Now is a good time for a coffee break. On my installation, the openerp-server package triggers the installation of no less than 108 packages in 48.9MB of archives that will require an additional 251MB of disk space. This may take some time. Most of the additional packages are Python packages, which is sensible because OpenERP is written in Python but the fact that it also requires things like xterm and bits of GTK makes me think that the dependency list could be pruned somewhat. At the end of the installation, a message appears saying that you should go and read the file called /usr/share/doc/openerp-server/README.Debian. Go and do this. It mainly explains the PostgreSQL installation that we just did but it also mentions a bit of useful information, namely that the OpenERP Server configuration file is /etc/openerp-server.conf. That's quite handy because we need to update it.

$ sudo vi /etc/openerp-server.conf

If you are installing the server and client on different machine, which I would recommend, you need to find the line that says:

interface = localhost

And replace the word localhost with the IP address of your server. If you don't know the IP address of the server, just run ifconfig with no parameters and look for the words inet addr: at the beginning of the second line of output: the IP address is the set of four number separated by dots that come just after that. You then need to modify another two lines:

dbpassword = the password you chose for the openerp user
dbhost = localhost

In theory you shouldn't have to specify dbhost = localhost because leaving that entry blank should default to the value localhost but when I tried this, OpenERP Server could not connect to PostgreSQL. It's now time to restart the server process but before we do this, it's always good to be able to follow the logs in a second window just in case something goes wrong. The location of the log file is helpfully specified in the configuration file that we just edited. Open another terminal, connect to the server and run the following command:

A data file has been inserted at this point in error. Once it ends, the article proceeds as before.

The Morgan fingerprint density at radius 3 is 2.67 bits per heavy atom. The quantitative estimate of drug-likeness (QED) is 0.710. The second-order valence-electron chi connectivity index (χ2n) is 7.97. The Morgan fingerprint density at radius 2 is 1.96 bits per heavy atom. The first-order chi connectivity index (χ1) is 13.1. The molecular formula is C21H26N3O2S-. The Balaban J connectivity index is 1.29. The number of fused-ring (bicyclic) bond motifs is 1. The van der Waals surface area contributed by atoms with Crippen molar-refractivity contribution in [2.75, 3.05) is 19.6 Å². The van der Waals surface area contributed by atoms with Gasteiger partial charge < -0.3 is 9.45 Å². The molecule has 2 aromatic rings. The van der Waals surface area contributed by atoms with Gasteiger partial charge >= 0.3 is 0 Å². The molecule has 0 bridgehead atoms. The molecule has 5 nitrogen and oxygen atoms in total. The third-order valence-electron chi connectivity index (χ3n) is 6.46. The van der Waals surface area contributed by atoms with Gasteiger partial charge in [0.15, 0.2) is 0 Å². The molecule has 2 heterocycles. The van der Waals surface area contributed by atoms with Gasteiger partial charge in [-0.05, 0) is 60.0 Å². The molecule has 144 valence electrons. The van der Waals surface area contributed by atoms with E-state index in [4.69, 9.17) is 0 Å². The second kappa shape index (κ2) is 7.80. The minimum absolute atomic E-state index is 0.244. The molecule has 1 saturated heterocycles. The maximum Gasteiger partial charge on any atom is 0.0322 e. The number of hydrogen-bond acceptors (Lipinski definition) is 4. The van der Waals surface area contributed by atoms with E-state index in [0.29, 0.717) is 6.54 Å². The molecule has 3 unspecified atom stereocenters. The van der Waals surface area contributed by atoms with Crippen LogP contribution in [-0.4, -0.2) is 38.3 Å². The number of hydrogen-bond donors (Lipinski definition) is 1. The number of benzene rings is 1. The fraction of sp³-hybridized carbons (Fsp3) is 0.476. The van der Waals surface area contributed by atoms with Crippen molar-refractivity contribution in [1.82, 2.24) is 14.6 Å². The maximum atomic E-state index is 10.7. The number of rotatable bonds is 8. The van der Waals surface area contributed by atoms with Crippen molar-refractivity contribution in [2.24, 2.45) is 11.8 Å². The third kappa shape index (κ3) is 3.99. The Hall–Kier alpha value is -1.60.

$ tail -f /var/log/openerp-server.log

The last 10 lines of log will appear and every time a new entry is added to the log file, it will also appear in this window. In the first window, we can restart the server:

$ sudo /etc/init.d/openerp-server restart

If all goes well, no nasty error message should appear in the log window.

OpenERP Client

Now, to install the client software on a desktop, connect to the desktop, open a terminal and install the package:

$ sudo apt-get install openerp-client

That's it. Once finished, you will find an OpenERP Client entry in the Applications -> Internet menu. Click on it to open the client. If you want to fill in the feedback form, do so, otherwise click Cancel. You then need to create a new database. To do this, go to the File -> Databases -> New Database menu:

New Database menu

This will open a dialogue where you can enter the details of the new database.

New Database dialogue

You will need to click on the Change button at the top to specify the name or IP address of the server. The port should be the default, 8070. Of course, if you have a firewall between the client and the server, the firewall configuration will need to be updated to allow traffic to the server through this port. The default password for the super administrator is admin as specified in the dialogue. Note that the database name cannot contain spaces, dashes or any non-alphanumeric characters.

So that's OpenERP installed. It's now time to read the rest of the documentation and get a copy of Accounting for Dummies to understand what it's all about.

Backup and Restore a Subversion Repository

Sometimes, you just have to do serious maintenance to a server, like install a new instance of your operating system from scratch with a new partition layout. If this server happens to be your Subversion server, you need to backup your repository and restore it once you're done with the maintenance. Or maybe you just want to move your repository from one server to another. Here's how to do it. The commands below need to be performed on the SVN server by a user who has write access to the repository (in theory any SVN admnistrator).

First, here's how back up the repository to a compressed file:

$ svnadmin dump /path/to/repo | gzip > backup.gz

And how to restore it:

$ gunzip -c backup.gz | svnadmin load /path/to/repo

Those commands are meant for UNIX or Linux so you will have to adapt them if you are running Windows. It shouldn't be too difficult to do so, especially if you are using Cygwin.